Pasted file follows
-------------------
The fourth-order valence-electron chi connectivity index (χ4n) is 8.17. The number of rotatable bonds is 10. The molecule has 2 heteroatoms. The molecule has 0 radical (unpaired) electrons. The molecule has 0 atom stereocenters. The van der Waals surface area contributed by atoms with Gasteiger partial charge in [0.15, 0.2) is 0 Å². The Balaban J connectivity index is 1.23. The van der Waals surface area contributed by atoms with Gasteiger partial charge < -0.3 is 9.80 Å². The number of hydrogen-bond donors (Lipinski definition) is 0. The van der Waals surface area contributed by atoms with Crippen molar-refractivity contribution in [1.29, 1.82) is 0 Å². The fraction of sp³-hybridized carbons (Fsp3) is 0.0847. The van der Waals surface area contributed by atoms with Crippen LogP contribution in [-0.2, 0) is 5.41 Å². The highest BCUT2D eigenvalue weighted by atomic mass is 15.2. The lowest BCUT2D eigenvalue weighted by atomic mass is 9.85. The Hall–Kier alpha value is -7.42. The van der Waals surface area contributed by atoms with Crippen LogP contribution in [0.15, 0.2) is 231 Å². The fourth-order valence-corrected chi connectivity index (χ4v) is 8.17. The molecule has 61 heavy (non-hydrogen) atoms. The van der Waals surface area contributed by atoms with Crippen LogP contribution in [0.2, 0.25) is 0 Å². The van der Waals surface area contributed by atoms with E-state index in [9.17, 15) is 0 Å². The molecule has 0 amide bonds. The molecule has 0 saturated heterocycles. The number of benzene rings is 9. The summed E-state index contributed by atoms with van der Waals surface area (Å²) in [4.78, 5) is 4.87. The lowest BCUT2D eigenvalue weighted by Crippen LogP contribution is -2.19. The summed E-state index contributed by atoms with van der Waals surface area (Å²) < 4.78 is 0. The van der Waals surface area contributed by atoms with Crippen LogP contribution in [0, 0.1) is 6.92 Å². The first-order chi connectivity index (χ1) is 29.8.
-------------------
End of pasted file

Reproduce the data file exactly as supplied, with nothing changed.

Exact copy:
The fourth-order valence-electron chi connectivity index (χ4n) is 8.17. The number of rotatable bonds is 10. The molecule has 2 heteroatoms. The molecule has 0 radical (unpaired) electrons. The molecule has 0 atom stereocenters. The van der Waals surface area contributed by atoms with Gasteiger partial charge in [0.15, 0.2) is 0 Å². The Balaban J connectivity index is 1.23. The van der Waals surface area contributed by atoms with Gasteiger partial charge < -0.3 is 9.80 Å². The number of hydrogen-bond donors (Lipinski definition) is 0. The van der Waals surface area contributed by atoms with Crippen molar-refractivity contribution in [1.29, 1.82) is 0 Å². The fraction of sp³-hybridized carbons (Fsp3) is 0.0847. The van der Waals surface area contributed by atoms with Crippen LogP contribution in [-0.2, 0) is 5.41 Å². The highest BCUT2D eigenvalue weighted by atomic mass is 15.2. The lowest BCUT2D eigenvalue weighted by atomic mass is 9.85. The Hall–Kier alpha value is -7.42. The van der Waals surface area contributed by atoms with Crippen LogP contribution in [0.15, 0.2) is 231 Å². The fourth-order valence-corrected chi connectivity index (χ4v) is 8.17. The molecule has 61 heavy (non-hydrogen) atoms. The van der Waals surface area contributed by atoms with Crippen LogP contribution in [0.2, 0.25) is 0 Å². The van der Waals surface area contributed by atoms with E-state index in [9.17, 15) is 0 Å². The molecule has 0 amide bonds. The molecule has 0 saturated heterocycles. The number of benzene rings is 9. The summed E-state index contributed by atoms with van der Waals surface area (Å²) in [4.78, 5) is 4.87. The lowest BCUT2D eigenvalue weighted by Crippen LogP contribution is -2.19. The summed E-state index contributed by atoms with van der Waals surface area (Å²) < 4.78 is 0. The van der Waals surface area contributed by atoms with Crippen LogP contribution in [0, 0.1) is 6.92 Å². The first-order chi connectivity index (χ1) is 29.8.